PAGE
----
By Gary Wheelock
Chief Executive Officer
New England Dairy & Food Council
On July 27th, regional leaders will convene in Burlington, Vermont to discuss the role of dairy and agriculture to local economies, including job creation and agri-tourism, as well as the crucial foods that are produced.
Despite its small size, the state of Vermont has a prestigious track record of cutting-edge leadership on agricultural sustainability issues. We know that dairy farmers have a long heritage as responsible stewards of the land, air and water, allowing them to pass their farms to their children. According to research from Cornell University, the U.S. dairy industry now produces a gallon of milk with 90% less land, 65% less water, 75% less manure, and a 63% smaller carbon footprint than in 1944.
Here in Vermont, Ben & Jerry’s Caring Dairy program has helped to spur positive sustainability practices on farms. Caring Dairy is a collaborative project undertaken by Ben & Jerry’s to help farmers continually improve practices on their farms relative to energy and nutrient use, greenhouse gas emissions, pesticide use, animal husbandry, biodiversity, labor practices and farm economics. Rob Michalak, Ben & Jerry’s Global Director of Social Mission, will be one of the panel speakers on “Increasing Local Farming and Sustainability.”
We’ll also hear from Marie Audet, owner of Blue Spruce Farms in tiny Bridport, Vermont. Blue Spruce Farms has developed a national reputation for its advanced sustainability practices. She joins the panel discussion on “Building a Resilient and Secure Food System.” This panel will also feature Chuck Ross, the Secretary of Agriculture of the Vermont Agency of Agriculture and Will Raap, chairman of Burlington’s Gardner’s Supply Company.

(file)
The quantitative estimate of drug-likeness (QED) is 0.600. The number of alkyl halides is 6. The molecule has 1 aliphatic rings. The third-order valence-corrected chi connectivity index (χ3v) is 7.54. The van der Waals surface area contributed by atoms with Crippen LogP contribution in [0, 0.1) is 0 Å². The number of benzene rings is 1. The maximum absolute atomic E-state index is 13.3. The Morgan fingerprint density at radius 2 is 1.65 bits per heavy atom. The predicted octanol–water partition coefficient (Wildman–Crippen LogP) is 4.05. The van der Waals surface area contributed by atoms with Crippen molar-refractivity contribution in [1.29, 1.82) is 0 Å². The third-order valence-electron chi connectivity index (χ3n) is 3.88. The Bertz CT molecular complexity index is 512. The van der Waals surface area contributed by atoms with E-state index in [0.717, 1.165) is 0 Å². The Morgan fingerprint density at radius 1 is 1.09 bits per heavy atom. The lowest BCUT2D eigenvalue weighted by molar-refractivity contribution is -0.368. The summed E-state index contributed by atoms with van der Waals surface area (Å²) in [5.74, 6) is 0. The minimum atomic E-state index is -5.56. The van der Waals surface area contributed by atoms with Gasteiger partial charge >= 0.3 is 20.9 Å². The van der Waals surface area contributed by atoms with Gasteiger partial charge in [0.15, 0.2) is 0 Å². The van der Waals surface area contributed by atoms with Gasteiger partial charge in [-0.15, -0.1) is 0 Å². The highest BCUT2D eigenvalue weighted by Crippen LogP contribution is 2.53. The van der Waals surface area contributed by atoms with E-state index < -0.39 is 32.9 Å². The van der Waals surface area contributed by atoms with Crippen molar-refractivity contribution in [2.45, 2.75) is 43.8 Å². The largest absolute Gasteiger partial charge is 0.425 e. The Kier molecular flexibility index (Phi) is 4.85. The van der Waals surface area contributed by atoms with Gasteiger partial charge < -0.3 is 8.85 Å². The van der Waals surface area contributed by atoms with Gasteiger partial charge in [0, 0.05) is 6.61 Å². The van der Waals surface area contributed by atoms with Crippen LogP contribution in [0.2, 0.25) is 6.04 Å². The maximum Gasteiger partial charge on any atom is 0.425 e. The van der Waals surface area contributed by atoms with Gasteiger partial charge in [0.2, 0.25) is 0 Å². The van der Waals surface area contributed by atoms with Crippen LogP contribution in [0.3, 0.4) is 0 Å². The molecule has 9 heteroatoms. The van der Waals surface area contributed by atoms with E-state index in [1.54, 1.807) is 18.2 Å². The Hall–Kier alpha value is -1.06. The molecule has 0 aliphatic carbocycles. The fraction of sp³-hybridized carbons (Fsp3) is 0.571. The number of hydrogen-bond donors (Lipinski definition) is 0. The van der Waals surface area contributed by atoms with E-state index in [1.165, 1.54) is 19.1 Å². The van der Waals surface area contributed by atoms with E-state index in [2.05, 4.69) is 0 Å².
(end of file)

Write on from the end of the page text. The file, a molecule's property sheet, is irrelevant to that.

Through the U.S. Dairy Sustainability Commitment and other programs, dairy farmers, dairy processors, retailers and businesses are working together so they can continue to provide products that are nutritious, produced responsibly and economically viable for all. I look forward to this discussion on Friday to get the insights of key thought leaders and farmers in our area and to link to a wider discussion about the Future of Food and how we dairy can play a role in feeding a growing population.
 J. L. Capper, R. A. Cady, and D. E. Bauman, “The environmental impact of dairy production: 1944 compared with 2007,” Journal of Animal Science 87 (Mar. 13, 2009): 2160–2167